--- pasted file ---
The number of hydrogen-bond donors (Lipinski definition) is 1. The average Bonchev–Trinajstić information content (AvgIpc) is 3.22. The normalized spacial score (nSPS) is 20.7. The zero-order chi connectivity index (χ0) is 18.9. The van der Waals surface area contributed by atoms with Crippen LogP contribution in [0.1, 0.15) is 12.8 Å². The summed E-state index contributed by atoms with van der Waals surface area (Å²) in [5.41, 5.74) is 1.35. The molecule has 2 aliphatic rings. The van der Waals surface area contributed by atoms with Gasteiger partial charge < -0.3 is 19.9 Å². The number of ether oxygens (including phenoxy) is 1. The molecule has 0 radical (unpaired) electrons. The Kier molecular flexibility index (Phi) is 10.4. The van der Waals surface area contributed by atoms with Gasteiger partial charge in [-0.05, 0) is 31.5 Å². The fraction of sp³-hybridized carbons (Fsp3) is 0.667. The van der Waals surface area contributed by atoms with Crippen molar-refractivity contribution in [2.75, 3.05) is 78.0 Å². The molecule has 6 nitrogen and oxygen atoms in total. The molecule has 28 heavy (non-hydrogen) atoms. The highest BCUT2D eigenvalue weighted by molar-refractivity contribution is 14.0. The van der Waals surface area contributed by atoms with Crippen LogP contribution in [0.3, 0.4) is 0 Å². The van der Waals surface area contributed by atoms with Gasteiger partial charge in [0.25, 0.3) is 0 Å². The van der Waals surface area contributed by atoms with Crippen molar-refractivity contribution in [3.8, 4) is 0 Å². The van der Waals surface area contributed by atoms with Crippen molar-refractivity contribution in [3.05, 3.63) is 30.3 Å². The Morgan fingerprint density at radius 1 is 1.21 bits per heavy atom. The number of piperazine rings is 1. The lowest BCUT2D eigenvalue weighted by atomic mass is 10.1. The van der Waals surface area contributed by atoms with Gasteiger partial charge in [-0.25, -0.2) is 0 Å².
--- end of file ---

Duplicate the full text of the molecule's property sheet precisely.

The number of hydrogen-bond donors (Lipinski definition) is 1. The average Bonchev–Trinajstić information content (AvgIpc) is 3.22. The normalized spacial score (nSPS) is 20.7. The zero-order chi connectivity index (χ0) is 18.9. The van der Waals surface area contributed by atoms with Crippen LogP contribution in [0.1, 0.15) is 12.8 Å². The summed E-state index contributed by atoms with van der Waals surface area (Å²) in [5.41, 5.74) is 1.35. The molecule has 2 aliphatic rings. The van der Waals surface area contributed by atoms with Gasteiger partial charge < -0.3 is 19.9 Å². The number of ether oxygens (including phenoxy) is 1. The molecule has 0 radical (unpaired) electrons. The Kier molecular flexibility index (Phi) is 10.4. The van der Waals surface area contributed by atoms with Gasteiger partial charge in [-0.05, 0) is 31.5 Å². The fraction of sp³-hybridized carbons (Fsp3) is 0.667. The van der Waals surface area contributed by atoms with Crippen molar-refractivity contribution in [2.75, 3.05) is 78.0 Å². The molecule has 6 nitrogen and oxygen atoms in total. The molecule has 28 heavy (non-hydrogen) atoms. The highest BCUT2D eigenvalue weighted by molar-refractivity contribution is 14.0. The van der Waals surface area contributed by atoms with Crippen LogP contribution in [0.3, 0.4) is 0 Å². The van der Waals surface area contributed by atoms with Gasteiger partial charge in [0.25, 0.3) is 0 Å². The van der Waals surface area contributed by atoms with Crippen molar-refractivity contribution in [3.8, 4) is 0 Å². The van der Waals surface area contributed by atoms with Crippen molar-refractivity contribution in [3.05, 3.63) is 30.3 Å². The Morgan fingerprint density at radius 1 is 1.21 bits per heavy atom. The number of piperazine rings is 1. The lowest BCUT2D eigenvalue weighted by atomic mass is 10.1. The van der Waals surface area contributed by atoms with Gasteiger partial charge in [-0.25, -0.2) is 0 Å².